The Elk Creek Trail (USFS #1230) is an odd little trail in that it has a website and a trailhead sign but does not appear on any USGS or USFS maps. In reality, it’s a somewhat worn, moderately steep, but easy to follow trail that climbs from Forest Road (FR) 079 along Elk Creek through heavy woods to a junction with the Boundary Trail (USFS #1207) on the Siskiyou Crest. We first learned of it from Roether’s 2006 Williams Area Trail Guide (Hike #3) and have used it as a shortcut for a hike of Mount Elijah (post). Both that guide, and the Forest Service website, intimate that you can also use it to reach Grayback Mountain (post), some three miles to the north. So we decided to go see about that for ourselves and also check the condition of the Boundary Trail along the way.
Oregon’s Rogue River flows some 215 miles from its headwaters at Boundary Springs within Crater Lake National Park to the Pacific Ocean at Gold Beach, Oregon. Although not as large as the Columbia or the Willamette, it is nonetheless one of Oregon’s iconic rivers. It’s been in our hearts for years but only recently have we had the time to give it the attention it deserves. Between 2012 and 2016, we hiked (in sections) the entire Upper Rogue River Trail (USFS #1034) as it roughly parallels the river from near Boundary Springs to Prospect, Oregon. In 2015, we backpacked the famous Rogue River Trail (USFS #1160) from Grave Creek to Foster Bar (post) and also did a rafting day trip from Robertson Bridge to Grave Creek. In 2016, we bolstered the local economy again with a multi-day rafting trip on the Wild and Scenic Rogue from Grave Creek to Foster Bar (post). After attending a presentation earlier this year by Gabriel Howe of the Siskiyou Mountain Club on their 2015 restoration of the Wild Rogue Loop, we knew we had to hike it. With lingering snow keeping us from the High Cascades and parts of the Siskiyou Crest, now seemed like just the time to do this lower-altitude loop.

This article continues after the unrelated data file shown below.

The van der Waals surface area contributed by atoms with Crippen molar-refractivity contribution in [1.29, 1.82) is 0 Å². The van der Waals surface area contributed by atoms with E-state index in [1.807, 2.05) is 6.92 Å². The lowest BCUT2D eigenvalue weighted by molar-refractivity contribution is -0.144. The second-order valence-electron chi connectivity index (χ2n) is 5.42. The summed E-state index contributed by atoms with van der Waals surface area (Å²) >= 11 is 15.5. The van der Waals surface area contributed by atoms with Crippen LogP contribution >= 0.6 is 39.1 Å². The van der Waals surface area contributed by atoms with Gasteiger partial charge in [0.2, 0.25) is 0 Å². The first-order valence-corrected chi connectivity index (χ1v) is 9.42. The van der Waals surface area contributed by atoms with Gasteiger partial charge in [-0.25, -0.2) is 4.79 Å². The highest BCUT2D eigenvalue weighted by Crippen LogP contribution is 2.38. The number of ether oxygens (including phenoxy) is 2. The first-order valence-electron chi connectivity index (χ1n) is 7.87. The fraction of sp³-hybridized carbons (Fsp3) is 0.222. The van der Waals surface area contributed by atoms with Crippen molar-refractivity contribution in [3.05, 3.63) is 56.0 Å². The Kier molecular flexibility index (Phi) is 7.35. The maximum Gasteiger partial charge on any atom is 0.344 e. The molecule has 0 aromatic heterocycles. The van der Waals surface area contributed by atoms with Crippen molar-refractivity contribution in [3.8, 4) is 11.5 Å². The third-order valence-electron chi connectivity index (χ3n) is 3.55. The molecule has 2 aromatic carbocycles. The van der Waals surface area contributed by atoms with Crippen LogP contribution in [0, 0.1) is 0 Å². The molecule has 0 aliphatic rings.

The trail up Kerby Peak from the White Creek Trailhead is steep and challenging but well graded and rewards your efforts with wonderful views of the Illinois Valley, the Siskiyou Crest, and beyond. We’ve hiked it before (post) and even tried (unsuccessfully) to summit it in winter (post). But, while contemplating the map for another hike of Kerby, I saw a small lake – Rabbit Lake – just below the ridge running south from the peak. Lakes are a rarity in the Siskiyous so checking-it out quickly took precedence over yet another hike of Kerby. I found a description of the use trail to Rabbit on the Highway 199 website and the short out-and-back hike discussed there seemed ideal for what was going to be (finally) a sizzling hot day in Southern Oregon.